Prem glowered up at the sky. The air seemed to hold its breath, and even the stray dogs stopped barking for a moment. Then, with a faint flash of lightning and a distant rumble of thunder, the first raindrop fell. Big, warm drops of water splattered into the dirt, disappearing instantly. Soon the drops darkened the ground, and puddles formed in the dust on either side of the road.

‘So this is the monsoon,’ Prem said to himself as he raced to stand under a large tree. His black hair was slick in minutes despite taking cover, his shirt soaked through. With a shrug that seemed to say, ‘What’s the point?’ Prem stepped out from under the tree. He cupped his hands and let the rainwater fill his hands. He released the water with a satisfying splat onto the soaked ground. He did it again. With every handful of water, he made a wish. Wish, splash. Wish, splash. At first, he wished it would stop being so hot. But then, he figured, why not wish big?

So, Prem wished for a letter by owl post, ideally from Hogwarts, but any decent wizarding school would do. Wish, splash. He wished for a tollbooth to take him to lands beyond. Wish, splash. Rabbit hole, splash. Genie, splash. Dragon, splash. Hot-air balloon, splash. Superpowers, splash. Anything that would break the string of boring days, splash. Anything that would lead to adventure, splash. The one thing that Prem was sure he hadn’t wished for was a tiny talking fish. But, of course, that’s exactly what he got.

He had just collected yet another handful of water when a tiny fish dropped into his hands. Wish, splash, fish.

It called out to Prem in a tiny voice, ‘Don’t drop me!’

Prem looked closely at his hands, stilled in a cup. He saw a golden fish, smaller than his fingernail, floating in his hand. He peered at the fish. It was shimmering, despite the cloudy skies, like a flame.


Who is this talking fish and what adventures will Prem find himself in after this moment? Get a copy of The Torchbearers to find out!

Veena’s disastrous ‘new ideas’ and why you must always refuse!

In Asha Nehamiah’s book, Trouble with Magic, Veena is full of bright ideas. She gets Aunt Malu to use her herbal magic to make something new and wonderful. But magic has its own rules, and soon Veena and her aunt are in big trouble!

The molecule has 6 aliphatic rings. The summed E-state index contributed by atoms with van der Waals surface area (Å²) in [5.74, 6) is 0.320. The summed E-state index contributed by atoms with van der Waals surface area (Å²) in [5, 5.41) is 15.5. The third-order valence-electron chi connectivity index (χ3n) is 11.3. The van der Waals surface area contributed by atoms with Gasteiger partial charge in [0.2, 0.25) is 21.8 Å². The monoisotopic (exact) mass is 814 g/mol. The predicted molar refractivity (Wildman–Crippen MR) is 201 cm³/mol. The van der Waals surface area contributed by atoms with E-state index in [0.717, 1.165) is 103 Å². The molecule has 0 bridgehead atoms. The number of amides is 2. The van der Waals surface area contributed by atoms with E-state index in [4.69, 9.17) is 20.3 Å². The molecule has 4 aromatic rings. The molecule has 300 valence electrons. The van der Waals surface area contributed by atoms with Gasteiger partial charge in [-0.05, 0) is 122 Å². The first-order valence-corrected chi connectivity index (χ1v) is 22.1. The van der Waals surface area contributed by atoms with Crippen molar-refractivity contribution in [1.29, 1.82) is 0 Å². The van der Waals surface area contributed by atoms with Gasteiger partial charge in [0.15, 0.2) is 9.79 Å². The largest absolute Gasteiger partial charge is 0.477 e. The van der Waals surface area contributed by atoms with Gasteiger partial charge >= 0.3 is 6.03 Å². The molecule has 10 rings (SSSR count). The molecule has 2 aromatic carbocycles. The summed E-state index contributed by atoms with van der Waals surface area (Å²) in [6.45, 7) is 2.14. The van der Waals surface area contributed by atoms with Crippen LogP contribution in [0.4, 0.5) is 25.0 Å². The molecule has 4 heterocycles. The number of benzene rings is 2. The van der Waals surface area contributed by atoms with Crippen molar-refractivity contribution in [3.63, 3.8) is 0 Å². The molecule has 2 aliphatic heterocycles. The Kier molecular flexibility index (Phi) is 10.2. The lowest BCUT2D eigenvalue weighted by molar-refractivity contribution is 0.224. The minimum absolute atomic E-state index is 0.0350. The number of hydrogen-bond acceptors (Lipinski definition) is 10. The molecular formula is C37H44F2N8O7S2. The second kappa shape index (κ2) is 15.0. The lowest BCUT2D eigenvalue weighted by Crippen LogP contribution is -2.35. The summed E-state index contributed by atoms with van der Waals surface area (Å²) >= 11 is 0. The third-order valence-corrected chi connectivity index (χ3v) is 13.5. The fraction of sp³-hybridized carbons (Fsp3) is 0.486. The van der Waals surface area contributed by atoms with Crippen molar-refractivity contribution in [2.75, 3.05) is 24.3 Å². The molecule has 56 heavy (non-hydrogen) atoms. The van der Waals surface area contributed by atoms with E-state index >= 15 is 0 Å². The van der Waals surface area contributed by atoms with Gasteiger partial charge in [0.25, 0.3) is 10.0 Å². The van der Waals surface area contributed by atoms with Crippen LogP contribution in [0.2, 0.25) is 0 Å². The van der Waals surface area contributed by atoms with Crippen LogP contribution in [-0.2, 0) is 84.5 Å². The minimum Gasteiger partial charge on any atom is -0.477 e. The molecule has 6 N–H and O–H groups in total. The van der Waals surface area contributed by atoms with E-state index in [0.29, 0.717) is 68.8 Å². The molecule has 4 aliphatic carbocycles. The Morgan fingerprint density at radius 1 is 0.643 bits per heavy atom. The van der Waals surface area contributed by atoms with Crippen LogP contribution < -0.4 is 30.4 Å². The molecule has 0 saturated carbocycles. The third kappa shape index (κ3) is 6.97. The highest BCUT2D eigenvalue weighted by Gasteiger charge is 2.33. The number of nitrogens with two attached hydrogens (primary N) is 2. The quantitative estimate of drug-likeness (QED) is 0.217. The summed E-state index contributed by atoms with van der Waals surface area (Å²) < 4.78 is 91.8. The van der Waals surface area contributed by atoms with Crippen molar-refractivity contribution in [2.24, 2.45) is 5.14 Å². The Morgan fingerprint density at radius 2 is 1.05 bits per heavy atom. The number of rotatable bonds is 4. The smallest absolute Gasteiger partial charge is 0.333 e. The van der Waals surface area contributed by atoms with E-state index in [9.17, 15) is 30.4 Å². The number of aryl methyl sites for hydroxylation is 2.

Here is an excerpt that tells us why Aunt Malu is reluctant to try Veena’s new idea.


Aunt Malu should have refused to try out Veena’s new idea. Trying out her nine-year-old niece’s ideas always landed Aunt Malu in trouble.

Once, Veena suggested they get free season tickets to the circus. Aunt Malu agreed happily. When they
got there, Aunt Malu found that the free tickets were their payment for helping the lion tamer clean the lion cages.

With four lions inside them!

Another time, Veena had got her to try the Adopt-a-Pet plan. This was a wonderful plan that found homes for wounded animals. Aunt Malu couldn’t decide which of the pets she adopted gave her more trouble: the mynah with the broken wing, or the lame mongoose.

The mynah could copy the sounds of a telephone ringing, the doorbell buzzing and the pressure cooker whistling. So Aunt Malu kept rushing from kitchen to front door to telephone till she got so tired that she could barely stand.

And the mongoose wouldn’t stop stealing food from their neighbour’s kitchen.

The worst was the time Aunt Malu had agreed to make a pair of grass-cutting roller skates as a gift for Veena’s father, Mr Seshadri.